Gensho-seki. Celestial-pattern stones.
Goshiki-ishi/Goshiki-seki. Five-color stones. One type of Japanese stone classification identifies stones by their color rather than shape. Usually used in conjunction with one or more other type of classification.
Hadame. Heavy texture or "skin" of a suiseki; surface eroded by water.
Hagata-ishi. Leaf-pattern stones.
Hanagata-ishi. Flower-pattern stones.
Hashi-ishi. Bridge-shaped stones As the name suggests, these stones resemble a stone or wooden bridge.
Hidari-katte. A left-flowing suiseki. (See Katte).
Higata-ishi. Sun-pattern stones.
Hirasu-ishi. Sandbar stones. Smooth stones suggesting a sandbar or quiet beach.
Hoshigata-ishi. Star-pattern stones.
Hyojun suiseki. A medium suiseki of 12 to 24 inches (30 to 60 cm) in size. Considered to be the standard . (See Ogata, Kogata, and Mame).
Ibigawa-ishi. Stones found in and around the Ibigawa river.
Ishi. Stone or rock.
Isogata-ishi. Shore stones. Such stones are usually shallow and suggest a rocky shoreline. There are two primary subcategories.
Itodaki-ishi. Thread-waterfall stones. Suggested by a thin line of quartz-like material running down the front of the stone.
Itogaki-ishi. Tangled-net-pattern stones. Stones with quartz or light mineral inclusions that resemble tangled fishing nets. (See Itomaki and Itokaki-ishi).
Itokaki-ishi. Tangled-net-pattern stones. Stones with quartz or light mineral inclusions that resemble tangled fishing nets. (See Itogaki and Itomaki-ishi).
Itomaki-ishi. Tangled-net-pattern stones. Stones with quartz or light mineral inclusions that resemble tangled fishing nets. (See Itogaki and Itokaki-ishi).
Iwagata-ishi. Coastal rock stones. These stones suggest a high, wind-swept rocky coastline; a tall, roughly shaped offshore rock; or a steep cliff at the end of a peninsula. Stones with white mineral deposits at their base are especially prized, since these markings suggest waves breaking against the cliffs.
Jagure. Snake-pattern stones. Refers to stones that have sinuous paterns or indentations similar to patterns snakes make in sand or soft dirt.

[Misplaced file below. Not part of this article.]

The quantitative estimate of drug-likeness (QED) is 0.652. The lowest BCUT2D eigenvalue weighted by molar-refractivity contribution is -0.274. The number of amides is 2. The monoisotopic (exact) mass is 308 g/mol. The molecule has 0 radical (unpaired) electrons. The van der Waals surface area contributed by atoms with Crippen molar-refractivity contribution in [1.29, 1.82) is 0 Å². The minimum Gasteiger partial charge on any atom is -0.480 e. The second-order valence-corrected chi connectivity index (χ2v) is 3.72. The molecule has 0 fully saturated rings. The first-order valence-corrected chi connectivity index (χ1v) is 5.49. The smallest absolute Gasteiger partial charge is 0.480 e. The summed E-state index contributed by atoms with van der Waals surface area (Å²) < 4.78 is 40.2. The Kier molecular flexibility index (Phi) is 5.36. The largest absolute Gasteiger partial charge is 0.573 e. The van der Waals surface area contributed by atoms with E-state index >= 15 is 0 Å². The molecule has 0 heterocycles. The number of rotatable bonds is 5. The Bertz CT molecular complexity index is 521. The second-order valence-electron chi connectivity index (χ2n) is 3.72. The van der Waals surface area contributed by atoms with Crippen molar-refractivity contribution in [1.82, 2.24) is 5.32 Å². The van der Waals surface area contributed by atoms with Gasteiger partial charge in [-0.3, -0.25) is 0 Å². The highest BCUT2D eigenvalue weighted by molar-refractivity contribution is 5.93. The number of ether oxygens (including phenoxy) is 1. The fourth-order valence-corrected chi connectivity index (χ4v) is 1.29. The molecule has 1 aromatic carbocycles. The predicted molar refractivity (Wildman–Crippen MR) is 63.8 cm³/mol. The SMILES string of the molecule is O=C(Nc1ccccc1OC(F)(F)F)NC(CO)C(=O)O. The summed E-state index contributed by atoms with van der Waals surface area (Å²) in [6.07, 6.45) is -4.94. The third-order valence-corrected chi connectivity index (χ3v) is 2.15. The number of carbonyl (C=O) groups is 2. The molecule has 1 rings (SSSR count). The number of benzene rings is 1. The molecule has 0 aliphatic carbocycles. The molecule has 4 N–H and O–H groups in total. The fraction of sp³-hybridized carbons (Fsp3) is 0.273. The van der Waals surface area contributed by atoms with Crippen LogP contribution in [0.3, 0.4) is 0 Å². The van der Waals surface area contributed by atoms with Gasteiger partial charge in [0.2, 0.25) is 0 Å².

Jiban. A flat board for displaying suiseki (or bonsai). (See jiita).
Jiita. A flat board for displaying suiseki (or bonsai). (See jiban).
Jimbutsu-seki. Human-shaped stones. Most popular subjects for these stones include fishermen, farmers, maidens, Buddha, and Buddhist monks. Stones that suggest parts of the human body are also included in this grouping. (See Sugata-ishi ).
Kaiseki. As used during the Edo Period (1603-1867), referred to stones with strange and dramatic shapes; scholars’ rocks.
Kako-seki. Processed stones with bottoms cut or worked to make them easier to place in a suiban or daiza.
Kamogawa-ishi. Stones found in the Kamogawa river.
Kamuikotan-seki/Kamuikotan-ishi. Stones found in and around Kamuikotan, Japan.
Karedaki-ishi. Dry waterfall stones. These are stones that have definite markings that suggest a waterfall that has dried up.
Kaseki. Fossil stone or petrified rock. Valued for their inclusions or the fact that they were once living and are now stone.
Katte. Implied directional flow of a suiseki as determined by its prominent features. A right-flowing suiseki is called migi-katte; a left-flowing stone is a hidari-katte.
Kawa dojo. The "classroom of the river": studying the riverbed develops the artistic sensitivity and taste that will lead to the discovery of quality stones.
Kawa-ishi. Stones collected in and around rivers.
Kawazure. Smooth texture (as caused by water over time).
Keiryu-seki. Mountain stream suiseki.
Keisho-seki. Object stones. Stones in this category resemble objects closely associated with nature. The finest stones do not exactly copy the object, but suggest it through a few subtle lines and forms. There are eight traditional categories under this heading.
Keiryu-seki. Mountain-stream stones. The suggestion of a mountain stream appears as though running through a gorge or valley. The effect is enhanced if there is a white mineral vein running along where the stream would be. Such stones are most ideal if the stream runs diagonally across the stone, rather than from front to back.
Kibune-ishi. Stones found in and around Kibune, Japan.
Kigata-ishi. Plant-pattern stones.
Kikka-seki. Chrysanthemum-pattern stones. (See Kikumon-seki and Kiku-ishi).